As a recruiter and interviewer, I often receive calls from surprised applicants who did not get a job. They complain that from their perspective, “the interview went so well.” There are many factors that make a successful interview, only one of which is wearing appropriate clothes. (Yes, you still need to dress up for the job you really want.)
Start with a strong, confident handshake. A weak, sweaty handshake sends the wrong message and if you are germ-phobic, get over it. You can run to your car and use hand sanitizer after the interview. To give a confident shake, use your whole hand. Don’t squeeze as if your life depends on it, just use some honest pressure. Practice your hand shake on a friend or co-worker and see what they think.
Another mistake many applicants make is not knowing anything about the company they are interviewing with. Most interviewers start by asking what the applicant knows about the organization. Your answer does not have to be a dissertation about the company’s stock analysis back to 1964. Give a short answer that demonstrates your knowledge about what products the company has created, the new plant that opened in Omaha or how well the company has done during recessionary times, as examples. You might also mention that you viewed their website (make sure you do) and were very impressed with their mission statement, if they have one.
Finally, it is always a good idea to know something about the job you are interviewing for. Knowing the details about the job will allow you to sneak in bits and pieces of your work history that match the job description. There is no better music to an interviewer’s ears than to hear about how much you already know about the job duties. If you don’t have the exact experience, try to find something in your background that is similar. For example, even if you have never organized an entire office, you might have organized your daughters’ wedding for 500 guests or other large projects. This demonstrates that your skills are transferable.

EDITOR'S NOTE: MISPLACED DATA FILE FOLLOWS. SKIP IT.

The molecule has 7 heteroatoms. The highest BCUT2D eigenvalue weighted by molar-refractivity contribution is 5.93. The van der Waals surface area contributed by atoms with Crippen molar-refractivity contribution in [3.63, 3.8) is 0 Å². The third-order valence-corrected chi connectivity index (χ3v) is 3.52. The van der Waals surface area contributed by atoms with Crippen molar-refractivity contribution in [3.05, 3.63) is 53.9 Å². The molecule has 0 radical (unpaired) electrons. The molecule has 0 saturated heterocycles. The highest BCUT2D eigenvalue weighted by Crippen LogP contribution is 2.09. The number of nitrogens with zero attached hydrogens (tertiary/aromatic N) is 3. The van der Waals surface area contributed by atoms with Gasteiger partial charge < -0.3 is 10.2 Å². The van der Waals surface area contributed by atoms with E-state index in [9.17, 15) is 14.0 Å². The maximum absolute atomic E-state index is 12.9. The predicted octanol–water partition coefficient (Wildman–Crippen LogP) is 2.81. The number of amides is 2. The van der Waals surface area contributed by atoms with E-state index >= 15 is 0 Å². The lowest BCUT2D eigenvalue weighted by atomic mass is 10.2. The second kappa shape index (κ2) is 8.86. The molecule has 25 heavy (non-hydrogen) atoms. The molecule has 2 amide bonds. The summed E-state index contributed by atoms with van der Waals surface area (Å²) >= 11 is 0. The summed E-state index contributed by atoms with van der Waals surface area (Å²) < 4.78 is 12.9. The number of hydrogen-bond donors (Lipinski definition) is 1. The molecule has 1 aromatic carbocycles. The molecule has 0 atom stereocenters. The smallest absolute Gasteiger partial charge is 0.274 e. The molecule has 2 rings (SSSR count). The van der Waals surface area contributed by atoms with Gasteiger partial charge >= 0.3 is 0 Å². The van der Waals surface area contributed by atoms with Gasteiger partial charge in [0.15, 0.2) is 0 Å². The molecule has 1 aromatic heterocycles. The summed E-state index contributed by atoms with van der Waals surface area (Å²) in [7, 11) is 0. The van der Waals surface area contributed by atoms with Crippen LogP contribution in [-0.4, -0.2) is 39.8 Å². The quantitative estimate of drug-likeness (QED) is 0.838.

Following these tips may not always land you the job, but they may get you a callback, keep you in the “save for later” file or keep you on recruiters’ “hot lists” of applicants that they like, for positions that open up later in the year. Happy job hunting.
Traci Montgomery has over 20 years’ experience in the human resources and management fields with Owens Healthcare, PacifiCare, Anaheim Memorial Medical Center and Occidental Petroleum. She is currently Human Resources Director for Coventry Health Care in West Sacramento. She earned a BA in Political Science an MA in Clinical Psychology and a certificate as a senior human resources professional from the Society for Human Resources Management. Contact her at firstname.lastname@example.org.